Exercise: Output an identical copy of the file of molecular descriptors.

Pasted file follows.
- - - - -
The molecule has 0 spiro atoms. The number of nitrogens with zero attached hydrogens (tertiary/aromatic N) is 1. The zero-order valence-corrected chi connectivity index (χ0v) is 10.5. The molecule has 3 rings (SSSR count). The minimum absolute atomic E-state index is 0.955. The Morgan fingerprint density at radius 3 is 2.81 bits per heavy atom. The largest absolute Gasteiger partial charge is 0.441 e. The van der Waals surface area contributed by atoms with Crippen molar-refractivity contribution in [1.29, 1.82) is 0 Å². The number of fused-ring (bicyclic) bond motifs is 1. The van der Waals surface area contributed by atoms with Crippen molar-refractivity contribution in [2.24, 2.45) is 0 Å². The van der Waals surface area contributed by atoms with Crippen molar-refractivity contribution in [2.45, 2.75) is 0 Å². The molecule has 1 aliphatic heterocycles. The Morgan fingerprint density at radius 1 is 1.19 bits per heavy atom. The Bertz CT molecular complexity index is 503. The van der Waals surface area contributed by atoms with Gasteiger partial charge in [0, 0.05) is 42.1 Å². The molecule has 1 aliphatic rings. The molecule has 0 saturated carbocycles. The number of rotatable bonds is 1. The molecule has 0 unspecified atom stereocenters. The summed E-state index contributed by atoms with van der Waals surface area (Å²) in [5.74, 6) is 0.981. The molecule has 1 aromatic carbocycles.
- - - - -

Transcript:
The molecule has 0 spiro atoms. The number of nitrogens with zero attached hydrogens (tertiary/aromatic N) is 1. The zero-order valence-corrected chi connectivity index (χ0v) is 10.5. The molecule has 3 rings (SSSR count). The minimum absolute atomic E-state index is 0.955. The Morgan fingerprint density at radius 3 is 2.81 bits per heavy atom. The largest absolute Gasteiger partial charge is 0.441 e. The van der Waals surface area contributed by atoms with Crippen molar-refractivity contribution in [1.29, 1.82) is 0 Å². The number of fused-ring (bicyclic) bond motifs is 1. The van der Waals surface area contributed by atoms with Crippen molar-refractivity contribution in [2.24, 2.45) is 0 Å². The van der Waals surface area contributed by atoms with Crippen molar-refractivity contribution in [2.45, 2.75) is 0 Å². The molecule has 1 aliphatic heterocycles. The Morgan fingerprint density at radius 1 is 1.19 bits per heavy atom. The Bertz CT molecular complexity index is 503. The van der Waals surface area contributed by atoms with Gasteiger partial charge in [0, 0.05) is 42.1 Å². The molecule has 1 aliphatic rings. The molecule has 0 saturated carbocycles. The number of rotatable bonds is 1. The molecule has 0 unspecified atom stereocenters. The summed E-state index contributed by atoms with van der Waals surface area (Å²) in [5.74, 6) is 0.981. The molecule has 1 aromatic carbocycles.